Chimoio, Mozambique — Isaura*, 11, was walking home from school one day with her friends when a man pulled her into the bush and raped her. Terrified, her friends ran for help and called her family.
When the family arrived, Isaura was badly injured. They took her to hospital, alerted the community leader, the police and LeMuSiCa - a Spotlight Initiative-supported organization that runs one of the few women's shelters in the country, in Manica Province.
The family reported the incident at the government-run Family and Minors Victims of Violence Assistance Office, where an arrest warrant for the aggressor was issued. He was promptly found and detained.
Shelter and Counselling
Despite recovering physically, Isaura was deeply traumatized. She was afraid of others and would only speak with Cecília Ernesto, a LeMuSiCa social worker. Given the gravity of her situation, Isaura's family agreed to let her stay at LeMuSiCa's shelter, where she received counselling and met other girls recovering from violence.
Meanwhile, Ms. Ernesto kept contact with Isaura's family, informing them about the laws that punish rapists and protect women and girls from violence. She explained the consequences of letting the aggressor go unpunished, such as Isaura's trauma worsening, setting a bad example, or worse yet - the man could reoffend.
In Mozambique and other countries, there are contradictions between the law and customary practices that perpetuate a culture of silence around violence. In cases of rape, it is common for the survivor's family to seek a settlement with the aggressor - sometimes with the help of a local leader - without involving the authorities.
According to the latest Demographic and Health Survey in Mozambique (DHS 2011), more than 37 per cent of Mozambican women suffer physical and sexual violence during their lives. Underreporting remains a huge issue in Mozambique, as it does around the world. Global data suggests only four in ten women who experience violence seek help of any sort, and of these, only one in ten appeals to the police.
Helping families navigate customary and formal law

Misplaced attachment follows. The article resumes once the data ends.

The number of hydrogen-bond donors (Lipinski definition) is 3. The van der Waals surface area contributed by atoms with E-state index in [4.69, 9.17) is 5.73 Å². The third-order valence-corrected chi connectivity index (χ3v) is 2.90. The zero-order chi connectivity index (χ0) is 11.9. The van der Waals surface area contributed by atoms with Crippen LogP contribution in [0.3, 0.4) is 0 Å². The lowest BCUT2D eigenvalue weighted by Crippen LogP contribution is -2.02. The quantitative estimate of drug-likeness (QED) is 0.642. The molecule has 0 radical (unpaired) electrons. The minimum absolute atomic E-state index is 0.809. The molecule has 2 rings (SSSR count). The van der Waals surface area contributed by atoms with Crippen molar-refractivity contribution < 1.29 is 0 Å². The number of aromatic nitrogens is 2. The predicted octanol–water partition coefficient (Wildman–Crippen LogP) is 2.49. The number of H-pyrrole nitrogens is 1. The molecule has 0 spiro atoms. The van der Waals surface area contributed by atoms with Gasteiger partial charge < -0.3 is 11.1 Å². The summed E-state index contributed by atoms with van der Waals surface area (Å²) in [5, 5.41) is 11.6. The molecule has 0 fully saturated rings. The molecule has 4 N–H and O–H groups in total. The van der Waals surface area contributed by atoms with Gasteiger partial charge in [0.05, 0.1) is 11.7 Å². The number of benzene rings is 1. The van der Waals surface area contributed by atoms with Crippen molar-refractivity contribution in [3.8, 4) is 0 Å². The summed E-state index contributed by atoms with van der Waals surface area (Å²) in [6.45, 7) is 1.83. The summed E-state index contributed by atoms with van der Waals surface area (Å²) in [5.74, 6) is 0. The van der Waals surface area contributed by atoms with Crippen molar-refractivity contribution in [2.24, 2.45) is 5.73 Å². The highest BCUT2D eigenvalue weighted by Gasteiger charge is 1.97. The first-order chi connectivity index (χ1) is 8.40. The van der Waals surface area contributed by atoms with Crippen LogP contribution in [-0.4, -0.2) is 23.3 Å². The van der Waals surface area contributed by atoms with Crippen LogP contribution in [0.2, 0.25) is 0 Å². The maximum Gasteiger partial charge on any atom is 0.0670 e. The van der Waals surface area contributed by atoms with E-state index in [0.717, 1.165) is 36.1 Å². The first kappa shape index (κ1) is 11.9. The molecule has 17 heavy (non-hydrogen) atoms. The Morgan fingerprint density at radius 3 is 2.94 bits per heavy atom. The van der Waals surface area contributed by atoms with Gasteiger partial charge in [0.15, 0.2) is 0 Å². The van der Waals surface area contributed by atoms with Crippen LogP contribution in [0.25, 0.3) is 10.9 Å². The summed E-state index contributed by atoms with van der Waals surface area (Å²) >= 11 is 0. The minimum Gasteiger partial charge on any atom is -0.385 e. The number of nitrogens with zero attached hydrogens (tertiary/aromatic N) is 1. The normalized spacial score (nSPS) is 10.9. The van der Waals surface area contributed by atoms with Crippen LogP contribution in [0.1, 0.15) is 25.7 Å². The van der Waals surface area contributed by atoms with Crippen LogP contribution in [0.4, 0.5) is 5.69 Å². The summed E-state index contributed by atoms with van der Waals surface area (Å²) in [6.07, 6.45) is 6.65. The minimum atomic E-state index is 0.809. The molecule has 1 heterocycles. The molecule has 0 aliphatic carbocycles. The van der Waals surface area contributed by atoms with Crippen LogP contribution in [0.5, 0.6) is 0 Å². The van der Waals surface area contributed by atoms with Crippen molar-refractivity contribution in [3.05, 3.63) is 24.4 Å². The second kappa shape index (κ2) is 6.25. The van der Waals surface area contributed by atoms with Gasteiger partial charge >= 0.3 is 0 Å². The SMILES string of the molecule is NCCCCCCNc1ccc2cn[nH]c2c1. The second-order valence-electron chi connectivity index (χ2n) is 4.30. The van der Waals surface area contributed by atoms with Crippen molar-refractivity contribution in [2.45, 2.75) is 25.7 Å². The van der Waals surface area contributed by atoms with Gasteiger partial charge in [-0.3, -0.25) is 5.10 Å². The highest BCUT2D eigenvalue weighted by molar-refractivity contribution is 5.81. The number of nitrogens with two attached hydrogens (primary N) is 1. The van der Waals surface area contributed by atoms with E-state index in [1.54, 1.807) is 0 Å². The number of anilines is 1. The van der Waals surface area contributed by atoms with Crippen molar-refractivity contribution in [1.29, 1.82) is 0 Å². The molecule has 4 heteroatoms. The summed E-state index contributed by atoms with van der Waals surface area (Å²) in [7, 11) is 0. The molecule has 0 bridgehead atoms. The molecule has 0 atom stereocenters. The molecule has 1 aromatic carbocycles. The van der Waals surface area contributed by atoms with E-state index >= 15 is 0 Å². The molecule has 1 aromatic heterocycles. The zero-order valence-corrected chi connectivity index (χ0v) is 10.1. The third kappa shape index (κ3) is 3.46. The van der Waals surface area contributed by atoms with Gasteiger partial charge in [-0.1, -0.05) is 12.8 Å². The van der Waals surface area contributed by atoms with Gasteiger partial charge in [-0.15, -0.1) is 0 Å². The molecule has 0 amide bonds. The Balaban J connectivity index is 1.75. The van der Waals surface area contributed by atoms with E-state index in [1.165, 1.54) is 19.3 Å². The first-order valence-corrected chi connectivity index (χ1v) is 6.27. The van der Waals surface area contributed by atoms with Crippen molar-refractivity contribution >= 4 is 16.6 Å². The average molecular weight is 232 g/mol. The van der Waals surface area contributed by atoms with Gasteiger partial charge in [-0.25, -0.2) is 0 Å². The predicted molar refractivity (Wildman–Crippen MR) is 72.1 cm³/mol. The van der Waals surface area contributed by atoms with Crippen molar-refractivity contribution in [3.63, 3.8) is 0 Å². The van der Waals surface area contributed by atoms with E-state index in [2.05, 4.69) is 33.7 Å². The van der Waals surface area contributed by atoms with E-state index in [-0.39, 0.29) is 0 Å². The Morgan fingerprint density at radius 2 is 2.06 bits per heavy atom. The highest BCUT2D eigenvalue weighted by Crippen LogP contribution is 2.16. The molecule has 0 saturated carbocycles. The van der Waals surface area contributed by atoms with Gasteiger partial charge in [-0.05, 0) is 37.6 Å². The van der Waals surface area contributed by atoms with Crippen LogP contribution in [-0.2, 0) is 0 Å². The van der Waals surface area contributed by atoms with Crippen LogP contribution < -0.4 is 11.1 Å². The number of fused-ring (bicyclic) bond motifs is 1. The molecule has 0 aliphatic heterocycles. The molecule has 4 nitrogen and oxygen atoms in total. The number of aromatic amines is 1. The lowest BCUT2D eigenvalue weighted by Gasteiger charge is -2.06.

Thanks to Ms. Ernesto's encouragement over eight months, Isaura's family agreed not to withdraw the charges and to let formal justice run its course. "We convinced the family to not accept money or give in to threats by the aggressor's family", said Achia Camal, LeMuSiCa's coordinator.
Isaura's rapist was sentenced to 19 years of prison by the Manica Provincial Court, setting a strong example to other offenders and boosting survivors' trust in the justice system.
Despite this outcome, a lot remains to be done for girls and women experiencing violence across the country. The Spotlight Initiative continues to support the Government of Mozambique, training service providers from the health, social protection, police and justice sectors to assist survivors with greater sensitivity, ensuring they receive quality, life-saving care and legal support. At the same time, the programme supports the justice system to establish gender-based violence response units across its institutions, ensuring that more perpetrators are punished, and survivors assisted and protected.
Isaura is still living at the shelter and has been re-enrolled in school. During monthly visits to her family, she is taking part in her community, and will return once she feels ready.
LeMuSiCa is part of the Consortium Against Sexual Violence, a partnership of seven women's organizations working to prevent sexual and gender-based violence under the Spotlight Initiative. LeMuSiCa brings hope to women and children survivors of violence in Manica province, by providing them with shelter and psychosocial support. Together with local organization LUARTE, LeMuSiCa also sensitizes families, communities and local leaders to motivate them to report cases of violence, helping them navigate the justice system.
Reporting by Achia Camal and Laura Lambo. Photo: UNICEF/Ricardo Franco
*Name has been changed to protext survivor's privacy.